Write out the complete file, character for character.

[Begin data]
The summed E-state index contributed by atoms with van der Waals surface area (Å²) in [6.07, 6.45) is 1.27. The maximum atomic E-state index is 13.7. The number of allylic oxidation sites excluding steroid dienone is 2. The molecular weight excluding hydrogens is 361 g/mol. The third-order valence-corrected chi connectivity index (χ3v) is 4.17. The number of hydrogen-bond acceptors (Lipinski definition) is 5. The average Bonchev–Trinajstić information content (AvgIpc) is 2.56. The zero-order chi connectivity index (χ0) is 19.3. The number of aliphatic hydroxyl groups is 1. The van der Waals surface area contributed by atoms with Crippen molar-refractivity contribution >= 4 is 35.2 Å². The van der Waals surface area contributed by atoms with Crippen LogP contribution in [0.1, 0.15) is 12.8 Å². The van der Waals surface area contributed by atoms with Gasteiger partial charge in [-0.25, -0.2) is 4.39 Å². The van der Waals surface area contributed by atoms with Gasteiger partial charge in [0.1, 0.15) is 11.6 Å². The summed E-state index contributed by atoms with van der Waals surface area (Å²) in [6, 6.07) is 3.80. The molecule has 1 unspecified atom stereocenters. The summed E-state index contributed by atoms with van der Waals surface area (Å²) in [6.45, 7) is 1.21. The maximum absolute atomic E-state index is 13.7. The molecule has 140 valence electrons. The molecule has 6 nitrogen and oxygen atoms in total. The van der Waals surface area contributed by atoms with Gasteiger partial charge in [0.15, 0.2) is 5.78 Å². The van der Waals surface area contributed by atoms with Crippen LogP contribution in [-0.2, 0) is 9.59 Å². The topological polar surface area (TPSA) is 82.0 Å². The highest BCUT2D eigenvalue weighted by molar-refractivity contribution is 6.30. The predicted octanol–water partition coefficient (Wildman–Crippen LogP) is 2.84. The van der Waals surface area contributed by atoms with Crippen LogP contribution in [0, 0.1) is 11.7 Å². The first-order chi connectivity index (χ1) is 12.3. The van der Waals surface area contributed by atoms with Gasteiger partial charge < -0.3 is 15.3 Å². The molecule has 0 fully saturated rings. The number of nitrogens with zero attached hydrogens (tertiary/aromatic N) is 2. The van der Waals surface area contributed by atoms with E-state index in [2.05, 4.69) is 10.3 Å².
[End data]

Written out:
The summed E-state index contributed by atoms with van der Waals surface area (Å²) in [6.07, 6.45) is 1.27. The maximum atomic E-state index is 13.7. The number of allylic oxidation sites excluding steroid dienone is 2. The molecular weight excluding hydrogens is 361 g/mol. The third-order valence-corrected chi connectivity index (χ3v) is 4.17. The number of hydrogen-bond acceptors (Lipinski definition) is 5. The average Bonchev–Trinajstić information content (AvgIpc) is 2.56. The zero-order chi connectivity index (χ0) is 19.3. The number of aliphatic hydroxyl groups is 1. The van der Waals surface area contributed by atoms with Crippen molar-refractivity contribution >= 4 is 35.2 Å². The van der Waals surface area contributed by atoms with Crippen LogP contribution in [0.1, 0.15) is 12.8 Å². The van der Waals surface area contributed by atoms with Gasteiger partial charge in [-0.25, -0.2) is 4.39 Å². The van der Waals surface area contributed by atoms with Gasteiger partial charge in [0.1, 0.15) is 11.6 Å². The summed E-state index contributed by atoms with van der Waals surface area (Å²) in [6, 6.07) is 3.80. The molecule has 1 unspecified atom stereocenters. The summed E-state index contributed by atoms with van der Waals surface area (Å²) in [6.45, 7) is 1.21. The maximum absolute atomic E-state index is 13.7. The molecule has 140 valence electrons. The molecule has 6 nitrogen and oxygen atoms in total. The van der Waals surface area contributed by atoms with Gasteiger partial charge in [0.15, 0.2) is 5.78 Å². The van der Waals surface area contributed by atoms with Crippen LogP contribution in [-0.2, 0) is 9.59 Å². The topological polar surface area (TPSA) is 82.0 Å². The highest BCUT2D eigenvalue weighted by molar-refractivity contribution is 6.30. The predicted octanol–water partition coefficient (Wildman–Crippen LogP) is 2.84. The van der Waals surface area contributed by atoms with Crippen LogP contribution in [0, 0.1) is 11.7 Å². The first-order chi connectivity index (χ1) is 12.3. The van der Waals surface area contributed by atoms with Gasteiger partial charge < -0.3 is 15.3 Å². The molecule has 0 fully saturated rings. The number of nitrogens with zero attached hydrogens (tertiary/aromatic N) is 2. The van der Waals surface area contributed by atoms with E-state index in [2.05, 4.69) is 10.3 Å².